I suspect that it was not entirely said in jest because Mr Walston has made many farmers extremely angry. I have gone to his farm in the village of Thriplow to talk to him about this. In his father's day, there were 80 workers employed on the farm. Now there are four. Mr Walston grows wheat, barley, sugar beet, oil seed rape, peas, beans and another crop called "set-aside". He lives in a lovely converted barn and stables. He is 57 but looks much younger. He has made lunch and obviously knows his way around the kitchen. "I'm married to an American!" he says. I'm not sure what this means. We chat about the phrase "new man". I say that my test is who cleans the toilet. He admits that he doesn't. But neither does his wife. Right. He brings out the Beaujolais. He says he has a "small house" in France. I don't believe him: I'm sure it is a large house but it seems surly to press the point.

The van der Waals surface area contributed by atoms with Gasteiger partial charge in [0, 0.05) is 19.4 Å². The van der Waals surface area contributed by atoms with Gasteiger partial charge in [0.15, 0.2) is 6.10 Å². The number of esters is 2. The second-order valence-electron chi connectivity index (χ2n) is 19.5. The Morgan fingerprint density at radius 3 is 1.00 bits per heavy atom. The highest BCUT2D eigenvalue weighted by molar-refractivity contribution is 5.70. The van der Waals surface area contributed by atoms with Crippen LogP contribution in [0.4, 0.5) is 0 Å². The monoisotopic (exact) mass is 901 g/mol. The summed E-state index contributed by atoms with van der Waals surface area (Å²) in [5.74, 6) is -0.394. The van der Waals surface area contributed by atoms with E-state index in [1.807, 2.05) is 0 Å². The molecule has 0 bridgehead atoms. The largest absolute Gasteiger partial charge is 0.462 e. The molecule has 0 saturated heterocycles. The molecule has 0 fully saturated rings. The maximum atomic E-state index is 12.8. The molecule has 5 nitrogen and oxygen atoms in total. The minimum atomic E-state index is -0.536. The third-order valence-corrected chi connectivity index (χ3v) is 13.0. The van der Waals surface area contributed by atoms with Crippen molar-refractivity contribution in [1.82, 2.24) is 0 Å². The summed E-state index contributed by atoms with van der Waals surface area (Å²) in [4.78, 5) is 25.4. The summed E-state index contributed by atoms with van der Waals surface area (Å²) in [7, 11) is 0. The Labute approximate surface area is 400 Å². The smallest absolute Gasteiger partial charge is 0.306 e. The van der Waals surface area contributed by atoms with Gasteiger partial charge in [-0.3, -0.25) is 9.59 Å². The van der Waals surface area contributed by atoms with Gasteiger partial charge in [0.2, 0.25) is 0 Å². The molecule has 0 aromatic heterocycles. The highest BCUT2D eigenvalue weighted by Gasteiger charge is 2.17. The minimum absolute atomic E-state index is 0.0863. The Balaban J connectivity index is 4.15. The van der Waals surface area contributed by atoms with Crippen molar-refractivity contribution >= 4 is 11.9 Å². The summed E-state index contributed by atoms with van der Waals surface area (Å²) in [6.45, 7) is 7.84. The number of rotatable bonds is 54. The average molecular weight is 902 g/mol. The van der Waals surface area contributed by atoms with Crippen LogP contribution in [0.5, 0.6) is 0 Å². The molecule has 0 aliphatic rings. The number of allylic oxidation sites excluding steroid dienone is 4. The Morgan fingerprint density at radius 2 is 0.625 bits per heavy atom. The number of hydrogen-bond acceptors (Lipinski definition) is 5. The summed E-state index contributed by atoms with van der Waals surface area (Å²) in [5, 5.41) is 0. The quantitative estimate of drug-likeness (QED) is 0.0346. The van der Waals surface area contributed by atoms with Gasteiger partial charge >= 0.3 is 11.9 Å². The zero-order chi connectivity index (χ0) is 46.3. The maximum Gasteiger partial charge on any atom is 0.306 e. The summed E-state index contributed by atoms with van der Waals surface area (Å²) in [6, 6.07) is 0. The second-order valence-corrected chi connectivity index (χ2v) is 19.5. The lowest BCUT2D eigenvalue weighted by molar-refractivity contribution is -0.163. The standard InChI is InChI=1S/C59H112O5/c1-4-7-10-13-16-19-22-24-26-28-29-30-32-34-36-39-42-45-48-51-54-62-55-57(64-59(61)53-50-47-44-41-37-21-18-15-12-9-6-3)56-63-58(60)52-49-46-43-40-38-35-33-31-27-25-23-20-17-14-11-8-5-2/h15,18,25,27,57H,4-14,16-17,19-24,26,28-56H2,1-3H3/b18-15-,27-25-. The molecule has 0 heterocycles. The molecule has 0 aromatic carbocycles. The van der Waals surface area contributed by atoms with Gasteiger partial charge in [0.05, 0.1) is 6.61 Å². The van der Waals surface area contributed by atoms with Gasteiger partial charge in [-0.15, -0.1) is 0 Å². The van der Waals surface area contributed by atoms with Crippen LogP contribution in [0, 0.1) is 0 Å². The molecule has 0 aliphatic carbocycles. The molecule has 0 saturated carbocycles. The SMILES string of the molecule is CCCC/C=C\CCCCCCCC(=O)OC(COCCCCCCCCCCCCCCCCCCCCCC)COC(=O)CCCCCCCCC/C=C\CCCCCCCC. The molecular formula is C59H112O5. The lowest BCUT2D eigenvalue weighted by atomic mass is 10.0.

Especially since he has so many points to press on with. He talks with great passion about farming, but there is much of a personal nature that he does not mention. He talks about his father, for instance, but does not say that he was the wealthy socialist life peer, Lord Walston. He says that he was known as "the son of..." for so long that it is a relief not to hear it these days. His mother, Catherine, is also infamous in that she had a 15-year affair with Graham Greene. He spent 18 months researching a book about her but then gave it up at the request of a family member. His office reveals him to have many interests: David Hockney and touring the Arctic on an ice-breaker, to name two.